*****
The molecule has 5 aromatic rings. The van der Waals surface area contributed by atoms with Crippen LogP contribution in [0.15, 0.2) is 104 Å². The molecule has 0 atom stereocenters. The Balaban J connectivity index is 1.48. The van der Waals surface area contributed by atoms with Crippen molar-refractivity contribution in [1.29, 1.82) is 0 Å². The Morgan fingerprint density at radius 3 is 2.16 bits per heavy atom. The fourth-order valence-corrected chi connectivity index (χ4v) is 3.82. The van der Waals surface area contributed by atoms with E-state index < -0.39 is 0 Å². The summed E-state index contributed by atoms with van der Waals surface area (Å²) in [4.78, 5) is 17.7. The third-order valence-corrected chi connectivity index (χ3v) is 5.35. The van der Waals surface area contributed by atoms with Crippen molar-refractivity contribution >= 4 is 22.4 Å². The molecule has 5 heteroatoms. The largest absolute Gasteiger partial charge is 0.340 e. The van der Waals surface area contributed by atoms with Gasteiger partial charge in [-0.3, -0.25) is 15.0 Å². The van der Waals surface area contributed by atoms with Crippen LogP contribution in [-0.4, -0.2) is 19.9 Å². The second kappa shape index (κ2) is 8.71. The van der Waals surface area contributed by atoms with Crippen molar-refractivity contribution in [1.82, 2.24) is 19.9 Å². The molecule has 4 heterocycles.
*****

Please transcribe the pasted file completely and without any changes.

The molecule has 5 aromatic rings. The van der Waals surface area contributed by atoms with Crippen LogP contribution in [0.15, 0.2) is 104 Å². The molecule has 0 atom stereocenters. The Balaban J connectivity index is 1.48. The van der Waals surface area contributed by atoms with Crippen molar-refractivity contribution in [1.29, 1.82) is 0 Å². The Morgan fingerprint density at radius 3 is 2.16 bits per heavy atom. The fourth-order valence-corrected chi connectivity index (χ4v) is 3.82. The van der Waals surface area contributed by atoms with E-state index < -0.39 is 0 Å². The summed E-state index contributed by atoms with van der Waals surface area (Å²) in [4.78, 5) is 17.7. The third-order valence-corrected chi connectivity index (χ3v) is 5.35. The van der Waals surface area contributed by atoms with Crippen molar-refractivity contribution >= 4 is 22.4 Å². The molecule has 5 heteroatoms. The largest absolute Gasteiger partial charge is 0.340 e. The van der Waals surface area contributed by atoms with Gasteiger partial charge in [-0.3, -0.25) is 15.0 Å². The van der Waals surface area contributed by atoms with Crippen LogP contribution in [-0.4, -0.2) is 19.9 Å². The second kappa shape index (κ2) is 8.71. The van der Waals surface area contributed by atoms with Crippen molar-refractivity contribution in [1.82, 2.24) is 19.9 Å². The molecule has 4 heterocycles.